Fly-fishing is a classic analog pursuit. While some new materials have been introduced to rods and reels, it remains largely untouched by the modern age. It’s a pursuit defined by rhythm, technique, and the long view. There are no short cuts, there’s no easy way. One expert angler recently reminded me: “Rushing never helps anything when you’re fly-fishing.” That was his polite way of suggesting that I slow down my cast. And, of course, he was right.
No angling object is as suggestive and timeless as a bamboo rod — it’s what Izaak Walton and Winslow Homer used, not to mention Nick Adams in Hemingway’s classic story Big Two-Hearted River. Technology moves apace — there are lighter materials now, composites that deliver high performance. Bamboo goes against the current, you might say. That just makes it all the more reassuring that you can still get a custom-made bamboo rod under the expertise at R.L. Winston, in Twin Bridges, Montana (population 373).
It’s a beautiful object that is not at all about luxury. It’s not built to hang on your wall — though nobody would blame you if you just wanted to stare at it. It exists in the world to be used. Winston makes rods from boron and other aeronautical materials in their state-of-the-art facility. In stark contrast, they make bamboo rods in a garage-like space right nearby. They’ve done this since their founding in 1929, which is very impressive. They continue to make dozens of rods a year, exclusively on demand, for discerning anglers all over the world.
First you decide if you want a two or three- piece rod, then select the length, line weight, and other details, like the type of wood in the reel seat (zebrawood perhaps?). Most popular are 7 1/2 or 8 feet and 3 or 4 weights — perfect for delicate presentation on smaller waters.
“The secret of making a good bamboo rod is essentially the same as being a good angler. It’s the eyes and the patience.”
A bamboo rod is not the equivalent of wax- ing the ends of your mustache or wearing knick- erbockers—it’s no impractical costume meant to attract attention. It’s more like driving an antique Jaguar that still performs beautifully, even if it’s not the fastest car on the track. It’s about something that has been refined to work as well as the materials allow, as well as it pos- sibly can. That imparts a peace of mind that enables you to put your best fly forward, to be the platonic angler you imagine yourself to be.
Winston’s production manager Annette McLean goes to work in her shop, which is not unlike a cluttered garage. In a way, it’s like the intimate, no-nonsense studios on Savile Row where exquisitely tailored suits have been made for generations. She splits a large piece of cane into five or six long strips (you can choose between the faster action of the pentagon-shaped rod, or the more traditional six-sided one) and then it’s sanded again and again.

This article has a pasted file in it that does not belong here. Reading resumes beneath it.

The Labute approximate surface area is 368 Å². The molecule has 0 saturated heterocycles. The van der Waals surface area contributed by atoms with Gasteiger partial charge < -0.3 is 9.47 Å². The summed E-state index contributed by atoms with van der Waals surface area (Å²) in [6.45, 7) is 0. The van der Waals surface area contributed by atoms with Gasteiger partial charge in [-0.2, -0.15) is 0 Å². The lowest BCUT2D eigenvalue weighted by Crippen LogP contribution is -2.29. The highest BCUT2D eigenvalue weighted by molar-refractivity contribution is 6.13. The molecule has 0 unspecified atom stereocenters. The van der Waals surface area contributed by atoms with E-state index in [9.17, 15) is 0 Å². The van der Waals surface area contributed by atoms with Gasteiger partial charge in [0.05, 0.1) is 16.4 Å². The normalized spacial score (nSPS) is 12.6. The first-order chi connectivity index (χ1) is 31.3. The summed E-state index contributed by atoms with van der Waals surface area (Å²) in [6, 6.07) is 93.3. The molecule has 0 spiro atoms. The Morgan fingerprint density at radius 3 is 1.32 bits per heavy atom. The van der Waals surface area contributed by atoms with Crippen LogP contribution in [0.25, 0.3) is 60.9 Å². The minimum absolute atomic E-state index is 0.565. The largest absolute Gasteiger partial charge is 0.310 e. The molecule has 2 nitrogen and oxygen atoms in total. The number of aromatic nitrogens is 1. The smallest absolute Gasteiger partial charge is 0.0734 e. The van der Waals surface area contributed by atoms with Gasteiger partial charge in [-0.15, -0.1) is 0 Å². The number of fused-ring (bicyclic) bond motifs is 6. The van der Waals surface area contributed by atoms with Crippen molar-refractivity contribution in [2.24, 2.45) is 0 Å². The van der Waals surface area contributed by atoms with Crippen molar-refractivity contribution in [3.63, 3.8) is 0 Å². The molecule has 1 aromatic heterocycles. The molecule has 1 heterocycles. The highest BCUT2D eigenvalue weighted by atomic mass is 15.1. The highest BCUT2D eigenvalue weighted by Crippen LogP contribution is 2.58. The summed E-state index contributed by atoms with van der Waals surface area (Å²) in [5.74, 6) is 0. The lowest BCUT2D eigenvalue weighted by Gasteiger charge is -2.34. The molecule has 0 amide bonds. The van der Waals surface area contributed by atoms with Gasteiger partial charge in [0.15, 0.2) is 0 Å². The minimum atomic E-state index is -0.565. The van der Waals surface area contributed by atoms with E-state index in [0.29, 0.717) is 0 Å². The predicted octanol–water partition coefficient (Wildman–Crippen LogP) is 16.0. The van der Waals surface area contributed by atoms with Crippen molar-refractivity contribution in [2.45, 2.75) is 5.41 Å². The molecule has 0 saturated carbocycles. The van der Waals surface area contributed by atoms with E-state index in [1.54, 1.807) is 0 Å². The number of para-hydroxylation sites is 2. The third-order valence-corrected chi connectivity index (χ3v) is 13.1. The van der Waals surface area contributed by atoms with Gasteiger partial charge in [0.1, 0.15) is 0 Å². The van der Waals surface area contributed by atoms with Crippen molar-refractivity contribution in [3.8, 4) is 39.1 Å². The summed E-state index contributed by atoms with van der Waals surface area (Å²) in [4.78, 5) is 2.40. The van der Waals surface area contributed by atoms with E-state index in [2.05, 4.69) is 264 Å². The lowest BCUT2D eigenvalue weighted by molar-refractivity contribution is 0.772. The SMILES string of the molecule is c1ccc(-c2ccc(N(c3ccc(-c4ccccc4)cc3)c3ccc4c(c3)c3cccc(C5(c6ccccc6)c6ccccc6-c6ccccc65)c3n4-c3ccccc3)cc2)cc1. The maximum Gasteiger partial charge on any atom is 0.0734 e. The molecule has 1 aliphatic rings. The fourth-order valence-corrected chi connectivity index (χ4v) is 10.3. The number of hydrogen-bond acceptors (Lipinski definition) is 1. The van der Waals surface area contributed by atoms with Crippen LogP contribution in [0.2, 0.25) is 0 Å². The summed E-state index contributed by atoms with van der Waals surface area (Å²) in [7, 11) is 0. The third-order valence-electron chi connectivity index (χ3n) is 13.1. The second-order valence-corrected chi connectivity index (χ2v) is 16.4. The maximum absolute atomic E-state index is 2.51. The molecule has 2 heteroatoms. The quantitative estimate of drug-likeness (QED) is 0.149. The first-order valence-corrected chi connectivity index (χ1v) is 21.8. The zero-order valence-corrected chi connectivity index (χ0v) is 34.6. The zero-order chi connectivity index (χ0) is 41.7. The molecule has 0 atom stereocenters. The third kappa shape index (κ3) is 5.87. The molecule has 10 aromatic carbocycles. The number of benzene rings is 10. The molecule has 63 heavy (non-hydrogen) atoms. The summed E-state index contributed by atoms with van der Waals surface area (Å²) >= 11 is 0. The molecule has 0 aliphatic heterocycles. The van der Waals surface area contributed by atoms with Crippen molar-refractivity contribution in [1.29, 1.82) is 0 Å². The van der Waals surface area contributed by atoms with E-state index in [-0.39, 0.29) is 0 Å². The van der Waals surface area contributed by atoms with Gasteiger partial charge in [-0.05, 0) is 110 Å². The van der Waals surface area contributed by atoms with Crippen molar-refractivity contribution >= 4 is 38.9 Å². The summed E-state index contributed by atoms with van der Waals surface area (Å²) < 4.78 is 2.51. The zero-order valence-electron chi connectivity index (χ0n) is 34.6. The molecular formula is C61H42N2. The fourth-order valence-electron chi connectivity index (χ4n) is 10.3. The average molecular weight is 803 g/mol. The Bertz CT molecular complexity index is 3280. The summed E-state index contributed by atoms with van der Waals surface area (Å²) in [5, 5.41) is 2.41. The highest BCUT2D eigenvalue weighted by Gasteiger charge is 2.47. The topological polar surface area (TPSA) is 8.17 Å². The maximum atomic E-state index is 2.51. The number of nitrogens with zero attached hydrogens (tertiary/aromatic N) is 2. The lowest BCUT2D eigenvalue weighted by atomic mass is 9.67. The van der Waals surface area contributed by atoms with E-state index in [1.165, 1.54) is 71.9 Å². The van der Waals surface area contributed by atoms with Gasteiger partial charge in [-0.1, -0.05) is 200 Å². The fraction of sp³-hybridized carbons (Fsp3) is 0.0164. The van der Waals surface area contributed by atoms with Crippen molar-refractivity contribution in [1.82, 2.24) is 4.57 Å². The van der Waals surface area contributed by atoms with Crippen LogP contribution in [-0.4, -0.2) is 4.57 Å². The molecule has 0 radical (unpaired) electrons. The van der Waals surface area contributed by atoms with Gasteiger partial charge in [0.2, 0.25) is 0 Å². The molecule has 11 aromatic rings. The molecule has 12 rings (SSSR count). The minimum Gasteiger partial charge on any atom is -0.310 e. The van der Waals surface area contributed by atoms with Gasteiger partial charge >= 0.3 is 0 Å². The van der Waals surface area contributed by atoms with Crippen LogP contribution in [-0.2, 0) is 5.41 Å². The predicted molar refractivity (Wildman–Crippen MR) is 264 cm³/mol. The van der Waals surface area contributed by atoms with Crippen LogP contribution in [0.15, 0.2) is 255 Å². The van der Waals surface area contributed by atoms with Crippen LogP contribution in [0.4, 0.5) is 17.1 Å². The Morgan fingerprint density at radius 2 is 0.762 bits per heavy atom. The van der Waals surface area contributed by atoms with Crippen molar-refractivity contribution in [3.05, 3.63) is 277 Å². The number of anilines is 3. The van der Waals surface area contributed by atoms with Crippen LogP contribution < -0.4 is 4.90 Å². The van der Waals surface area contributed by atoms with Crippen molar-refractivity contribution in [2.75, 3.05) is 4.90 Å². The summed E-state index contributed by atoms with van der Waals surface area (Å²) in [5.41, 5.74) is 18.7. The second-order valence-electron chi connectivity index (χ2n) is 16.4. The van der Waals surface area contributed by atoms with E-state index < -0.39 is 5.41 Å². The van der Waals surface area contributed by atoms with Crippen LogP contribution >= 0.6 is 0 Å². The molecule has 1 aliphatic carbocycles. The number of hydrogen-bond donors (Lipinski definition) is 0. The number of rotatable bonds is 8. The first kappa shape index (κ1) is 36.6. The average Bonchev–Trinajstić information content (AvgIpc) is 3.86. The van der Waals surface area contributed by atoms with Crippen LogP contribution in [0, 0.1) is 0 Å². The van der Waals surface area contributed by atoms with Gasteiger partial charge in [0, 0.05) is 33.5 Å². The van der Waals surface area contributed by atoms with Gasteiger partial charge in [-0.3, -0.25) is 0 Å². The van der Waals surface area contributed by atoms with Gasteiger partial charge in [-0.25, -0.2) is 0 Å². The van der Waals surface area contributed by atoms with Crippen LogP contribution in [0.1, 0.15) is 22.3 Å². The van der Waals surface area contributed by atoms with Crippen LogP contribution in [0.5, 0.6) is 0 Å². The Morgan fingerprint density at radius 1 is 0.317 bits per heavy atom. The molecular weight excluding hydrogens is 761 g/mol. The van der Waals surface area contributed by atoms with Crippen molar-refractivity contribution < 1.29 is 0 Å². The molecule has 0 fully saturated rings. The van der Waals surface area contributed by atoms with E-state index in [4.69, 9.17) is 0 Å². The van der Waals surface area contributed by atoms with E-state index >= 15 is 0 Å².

They’re milled in a custom-built oven, carefully matched and fitted together by hand. Then they’re affixed with line guides, finished, and inscribed with a serial number. The secret of making a good bamboo rod is essentially the same as being a good angler. “It’s the eyes and the patience,” McLean says.
Only four people, one of whom is mostly responsible for it, make the rods. McLean, an accomplished angler, has been building rods for decades. She knows that craftsmanship cannot be rushed. The staff work on a few rods at a time, which can take months to finish. And, like a fine suit that comes with a second set of trousers, a Winston rod comes with a spare tip — though they will happily make any needed repairs. The cost is around $3,000.
“It’s about something that has been refined to work as well as the materials allow, as well as it possibly can. That imparts a peace of mind that enables you to put your best fly forward, to be the platonic angler you imagine yourself to be.”
What attracts people to bamboo rods, when there are graphite rods that are cheaper and lighter? For some it’s because they learned to cast on their grandfather’s cane rod. Others love the feel and touch of casting with one. Some of Winston’s newest boron-graphite composites use the same materials that go into a B-2 bomber. A bamboo rod, on the other hand, is often made from cane that is over fifty years old.
There is an undercurrent of history in fly-fishing, and bamboo rods are part of that tradition. A bamboo rod should perform faultlessly — it should also be a class act from the first time you use it. After all, they’ve been working from the same template for decades. Could McLean tell the difference between a rod from fifty years ago and one she just finished? “I hope not,” she confides. And for classicists, that’s a beautiful thing.